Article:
Like reference designations represent like features throughout the drawings. The drawings in this specification should be understood as not being drawn to scale unless specifically annotated as such.

DETAILED DESCRIPTION

The present invention discloses mechanisms for significantly boosting the rate of conversion between bifilar and monofilar modes in radiating coaxial cable transmission lines. In an implementation as a leaky cable antenna, the present invention has been found to be highly efficient when compared to known manner leaky cable antennas. The mode conversion is a factor which may be measured in coupling/meter for EM waveband signal coupling attenuation rate or growth rate.

FIG. 2 shows two exemplary embodiments of mode conversion structures in longitudinal section elevation views. Beginning with FIG. 2 section a), there is shown a first exemplary embodiment of a leaky cable antenna 201 a in accordance with the present invention.

The antenna 201 a structure includes a center conductor 202, an inner insulator 204, a helical wound outer conductor 206, and an outer-insulator 208, all generally fabricated in a known manner. Conductive and dielectric materials may be used in accordance with the extant state-of-the-art. In accordance with one exemplary embodiment of the present invention, the antenna 201 a structure includes a second helical conductor 210 that may be wound in the direction opposite to the first 206. It has been found in accordance with the present invention that if the two counter-wound helical outer conductors 206, 210 have different pitches to their respective winding, the EM waves are scattered in accordance with a spatial beat frequency between the two helicals. It has been found that this results in more rapid mode conversion and more efficient radiation than in known manner leaky cable antennas.

Note that while contra-wound helices are demonstrated, other implementations may be considered within the scope of the present invention. Furthermore, there may be more than two windings.

In manufacturing a particular implementation, the baseline for a basic design of relative pitch for the at least two windings may begin with the equation:
1/p 1−1/p 2=1/λ  (Equation 1),
where:

p1 is the pitch angle for the first winding,

p2 is the pitch angle for the second winding, and

λ, is the approximate center wavelength for the bandwidth-of-interest.

It has been found that the present invention may be implemented with a ratio of relative pitch angle ratios from 1/1 to 2/1, excluding the self-defining extremes thereof which would merely create overlapped windings. It should be noted that the mode conversion factor thus may be tuned by design for specific implementations for specific ranges of transmission frequency.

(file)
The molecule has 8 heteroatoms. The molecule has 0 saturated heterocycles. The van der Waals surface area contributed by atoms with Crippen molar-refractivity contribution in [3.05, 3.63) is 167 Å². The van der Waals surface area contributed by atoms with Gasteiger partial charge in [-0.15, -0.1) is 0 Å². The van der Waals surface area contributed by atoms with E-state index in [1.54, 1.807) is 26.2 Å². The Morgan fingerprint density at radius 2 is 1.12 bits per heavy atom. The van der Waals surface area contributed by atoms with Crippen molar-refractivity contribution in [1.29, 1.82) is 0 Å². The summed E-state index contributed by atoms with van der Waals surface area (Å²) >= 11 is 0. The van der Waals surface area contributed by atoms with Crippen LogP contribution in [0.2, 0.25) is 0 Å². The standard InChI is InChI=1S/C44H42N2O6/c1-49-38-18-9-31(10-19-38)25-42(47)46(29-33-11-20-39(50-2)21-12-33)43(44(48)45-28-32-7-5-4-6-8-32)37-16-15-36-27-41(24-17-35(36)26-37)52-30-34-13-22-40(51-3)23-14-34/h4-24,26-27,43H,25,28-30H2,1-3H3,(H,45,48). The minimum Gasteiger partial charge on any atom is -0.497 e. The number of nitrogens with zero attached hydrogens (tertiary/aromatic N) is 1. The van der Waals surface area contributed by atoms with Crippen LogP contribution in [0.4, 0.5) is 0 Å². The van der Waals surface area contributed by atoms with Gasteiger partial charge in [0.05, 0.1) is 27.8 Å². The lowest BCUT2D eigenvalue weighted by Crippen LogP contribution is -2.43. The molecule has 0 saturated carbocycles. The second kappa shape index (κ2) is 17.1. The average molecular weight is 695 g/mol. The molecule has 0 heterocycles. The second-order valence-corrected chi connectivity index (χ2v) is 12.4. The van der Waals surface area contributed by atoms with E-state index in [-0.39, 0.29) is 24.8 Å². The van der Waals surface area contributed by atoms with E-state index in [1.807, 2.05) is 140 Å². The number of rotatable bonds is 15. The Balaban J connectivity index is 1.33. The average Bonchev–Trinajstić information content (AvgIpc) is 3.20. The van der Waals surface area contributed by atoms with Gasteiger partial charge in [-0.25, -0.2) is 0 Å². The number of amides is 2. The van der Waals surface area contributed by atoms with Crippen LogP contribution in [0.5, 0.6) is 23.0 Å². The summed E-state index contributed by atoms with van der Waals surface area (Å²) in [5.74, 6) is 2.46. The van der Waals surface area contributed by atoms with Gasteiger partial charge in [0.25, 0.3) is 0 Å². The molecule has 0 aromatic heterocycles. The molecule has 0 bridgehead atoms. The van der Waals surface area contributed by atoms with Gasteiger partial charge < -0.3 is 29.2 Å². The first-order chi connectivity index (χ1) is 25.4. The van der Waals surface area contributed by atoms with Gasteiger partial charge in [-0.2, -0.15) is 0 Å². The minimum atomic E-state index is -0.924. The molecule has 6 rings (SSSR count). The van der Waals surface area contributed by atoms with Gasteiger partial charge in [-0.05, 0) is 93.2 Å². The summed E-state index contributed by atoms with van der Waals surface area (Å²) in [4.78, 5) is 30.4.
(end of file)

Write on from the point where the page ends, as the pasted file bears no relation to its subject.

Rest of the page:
FIGS. 5A and 5B depict two prototype exemplary embodiments for leaky cable antennas 501 a, 501 b in accordance with the present invention as may be incorporated into wearable gear (not shown) and placed on a human body, or for test purposes a human body simulator, 503. The length of the prototype antenna 501 a was approximately one-half meter and the length of the prototype antenna 501 b was approximately one meter. The antennas 501 a, 501 b have random vertical (V) and horizontal (H) polarization capability. Data was measured over a wide range of frequencies. For the prototype 501 b, FIG. 3 plots linear average gain in both polarizations as a function of frequency, where FIG. 3A is for horizontally polarized radio frequencies and FIG. 3B is for vertically polarized radio frequencies. The antenna 501 b produced an average gain of about −10 dBi in both polarizations over the band-of-interest. In other words, energy was radiated substantially equally for either polarization. The expected gain, G, of this antenna can be summarized by the following equation:
G=G ISOTROPIC −L RETURN −L POLRIZATION −L ABSORPTION  (Equation 2),
where:

GISOTROPIC is the gain of an isotropic radiator, or 0 dBi,

LRETURN is the return loss, related to the feed mismatch, which is about 2 dB in the shown prototype 501 b,

LPOLRIZATION is equal to 3 dB for an antenna having random polarization, and

LABSORPTION is the power absorbed into the human body simulator 503, often about 3 dB.

This prototype antenna 501 b was expected, in accordance with Equation 2, to have gain calculated as: G=0 dB−2 dB−3 dB−3 dB=−8 dBi. The measured gain value of this prototype 501 b was −10 dBi. The additional −2 dB may be due to extra losses in the human body model 503—which may be minimized by proper placement and shielding such as described with respect to FIG. 6 hereinafter—or due to absorption in the antenna itself—which can be minimized by proper design and choice of materials in accordance with the extant state of the art. While the graphs show data for a frequency range of 1300 MHz-2500 MHz, it is not intended to be, nor should it be interpreted to be, a limitation on the scope of the invention; it has been found that the present invention may be implemented for most EM waveband frequencies and is particularly efficient in those ranging from a few hundred megahertz to a few gigahertz.